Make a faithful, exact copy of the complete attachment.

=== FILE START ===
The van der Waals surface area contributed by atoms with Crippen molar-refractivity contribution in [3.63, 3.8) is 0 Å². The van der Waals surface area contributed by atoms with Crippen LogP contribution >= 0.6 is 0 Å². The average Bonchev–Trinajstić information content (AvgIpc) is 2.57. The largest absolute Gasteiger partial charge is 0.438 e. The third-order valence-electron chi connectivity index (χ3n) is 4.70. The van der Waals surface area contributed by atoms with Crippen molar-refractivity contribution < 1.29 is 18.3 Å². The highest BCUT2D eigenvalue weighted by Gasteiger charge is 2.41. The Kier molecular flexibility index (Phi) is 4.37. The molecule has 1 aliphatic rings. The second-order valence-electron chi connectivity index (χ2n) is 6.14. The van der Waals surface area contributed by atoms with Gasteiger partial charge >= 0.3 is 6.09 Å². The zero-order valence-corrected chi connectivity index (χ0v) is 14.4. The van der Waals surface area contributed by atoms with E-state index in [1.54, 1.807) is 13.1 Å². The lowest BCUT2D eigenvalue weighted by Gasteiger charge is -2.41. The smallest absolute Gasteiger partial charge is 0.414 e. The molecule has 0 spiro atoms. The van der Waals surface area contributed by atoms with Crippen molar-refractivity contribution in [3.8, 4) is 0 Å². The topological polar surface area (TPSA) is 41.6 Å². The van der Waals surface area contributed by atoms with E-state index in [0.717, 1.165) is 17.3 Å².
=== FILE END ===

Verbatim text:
The van der Waals surface area contributed by atoms with Crippen molar-refractivity contribution in [3.63, 3.8) is 0 Å². The van der Waals surface area contributed by atoms with Crippen LogP contribution >= 0.6 is 0 Å². The average Bonchev–Trinajstić information content (AvgIpc) is 2.57. The largest absolute Gasteiger partial charge is 0.438 e. The third-order valence-electron chi connectivity index (χ3n) is 4.70. The van der Waals surface area contributed by atoms with Crippen molar-refractivity contribution < 1.29 is 18.3 Å². The highest BCUT2D eigenvalue weighted by Gasteiger charge is 2.41. The Kier molecular flexibility index (Phi) is 4.37. The molecule has 1 aliphatic rings. The second-order valence-electron chi connectivity index (χ2n) is 6.14. The van der Waals surface area contributed by atoms with Gasteiger partial charge >= 0.3 is 6.09 Å². The zero-order valence-corrected chi connectivity index (χ0v) is 14.4. The van der Waals surface area contributed by atoms with E-state index in [1.54, 1.807) is 13.1 Å². The lowest BCUT2D eigenvalue weighted by Gasteiger charge is -2.41. The smallest absolute Gasteiger partial charge is 0.414 e. The molecule has 0 spiro atoms. The van der Waals surface area contributed by atoms with Crippen molar-refractivity contribution in [3.8, 4) is 0 Å². The topological polar surface area (TPSA) is 41.6 Å². The van der Waals surface area contributed by atoms with E-state index in [0.717, 1.165) is 17.3 Å².